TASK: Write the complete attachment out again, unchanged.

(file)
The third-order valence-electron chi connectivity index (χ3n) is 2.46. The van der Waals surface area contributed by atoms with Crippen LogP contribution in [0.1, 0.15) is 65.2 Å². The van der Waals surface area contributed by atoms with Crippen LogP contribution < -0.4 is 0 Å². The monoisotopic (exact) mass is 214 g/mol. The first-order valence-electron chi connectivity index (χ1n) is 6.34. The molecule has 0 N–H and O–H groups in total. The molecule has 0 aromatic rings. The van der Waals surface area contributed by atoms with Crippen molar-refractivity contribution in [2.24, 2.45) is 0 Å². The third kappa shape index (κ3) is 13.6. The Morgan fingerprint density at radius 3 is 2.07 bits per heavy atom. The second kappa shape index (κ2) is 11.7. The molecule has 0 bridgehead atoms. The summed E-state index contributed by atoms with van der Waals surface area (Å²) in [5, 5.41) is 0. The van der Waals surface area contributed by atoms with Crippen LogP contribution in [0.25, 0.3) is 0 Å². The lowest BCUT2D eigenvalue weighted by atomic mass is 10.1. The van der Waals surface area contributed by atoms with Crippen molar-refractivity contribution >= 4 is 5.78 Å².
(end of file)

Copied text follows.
The third-order valence-electron chi connectivity index (χ3n) is 2.46. The van der Waals surface area contributed by atoms with Crippen LogP contribution in [0.1, 0.15) is 65.2 Å². The van der Waals surface area contributed by atoms with Crippen LogP contribution < -0.4 is 0 Å². The monoisotopic (exact) mass is 214 g/mol. The first-order valence-electron chi connectivity index (χ1n) is 6.34. The molecule has 0 N–H and O–H groups in total. The molecule has 0 aromatic rings. The van der Waals surface area contributed by atoms with Crippen molar-refractivity contribution in [2.24, 2.45) is 0 Å². The third kappa shape index (κ3) is 13.6. The Morgan fingerprint density at radius 3 is 2.07 bits per heavy atom. The second kappa shape index (κ2) is 11.7. The molecule has 0 bridgehead atoms. The summed E-state index contributed by atoms with van der Waals surface area (Å²) in [5, 5.41) is 0. The van der Waals surface area contributed by atoms with Crippen LogP contribution in [0.25, 0.3) is 0 Å². The lowest BCUT2D eigenvalue weighted by atomic mass is 10.1. The van der Waals surface area contributed by atoms with Crippen molar-refractivity contribution >= 4 is 5.78 Å².